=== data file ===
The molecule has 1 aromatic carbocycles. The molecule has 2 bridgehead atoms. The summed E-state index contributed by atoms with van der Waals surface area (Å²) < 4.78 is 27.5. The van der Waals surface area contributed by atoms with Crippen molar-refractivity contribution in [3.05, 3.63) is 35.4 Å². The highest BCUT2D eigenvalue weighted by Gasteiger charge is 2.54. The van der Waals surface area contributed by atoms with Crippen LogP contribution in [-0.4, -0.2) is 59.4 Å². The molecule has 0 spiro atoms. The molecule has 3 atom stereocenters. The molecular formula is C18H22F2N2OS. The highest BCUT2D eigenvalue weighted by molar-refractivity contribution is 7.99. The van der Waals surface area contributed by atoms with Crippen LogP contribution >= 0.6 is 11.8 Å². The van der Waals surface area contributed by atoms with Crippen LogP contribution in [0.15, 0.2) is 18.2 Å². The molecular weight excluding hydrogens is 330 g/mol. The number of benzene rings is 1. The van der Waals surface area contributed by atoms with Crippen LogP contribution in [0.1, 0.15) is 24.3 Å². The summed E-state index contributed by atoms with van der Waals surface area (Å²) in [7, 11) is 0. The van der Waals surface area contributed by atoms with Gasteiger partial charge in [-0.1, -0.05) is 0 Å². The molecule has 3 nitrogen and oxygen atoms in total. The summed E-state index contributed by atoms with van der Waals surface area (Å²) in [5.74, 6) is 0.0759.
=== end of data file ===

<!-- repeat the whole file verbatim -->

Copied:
The molecule has 1 aromatic carbocycles. The molecule has 2 bridgehead atoms. The summed E-state index contributed by atoms with van der Waals surface area (Å²) < 4.78 is 27.5. The van der Waals surface area contributed by atoms with Crippen molar-refractivity contribution in [3.05, 3.63) is 35.4 Å². The highest BCUT2D eigenvalue weighted by Gasteiger charge is 2.54. The van der Waals surface area contributed by atoms with Crippen LogP contribution in [-0.4, -0.2) is 59.4 Å². The molecule has 0 spiro atoms. The molecule has 3 atom stereocenters. The molecular formula is C18H22F2N2OS. The highest BCUT2D eigenvalue weighted by molar-refractivity contribution is 7.99. The van der Waals surface area contributed by atoms with Crippen LogP contribution >= 0.6 is 11.8 Å². The van der Waals surface area contributed by atoms with Crippen LogP contribution in [0.15, 0.2) is 18.2 Å². The molecular weight excluding hydrogens is 330 g/mol. The number of benzene rings is 1. The van der Waals surface area contributed by atoms with Crippen LogP contribution in [0.1, 0.15) is 24.3 Å². The summed E-state index contributed by atoms with van der Waals surface area (Å²) in [7, 11) is 0. The van der Waals surface area contributed by atoms with Gasteiger partial charge in [-0.1, -0.05) is 0 Å². The molecule has 3 nitrogen and oxygen atoms in total. The summed E-state index contributed by atoms with van der Waals surface area (Å²) in [5.74, 6) is 0.0759.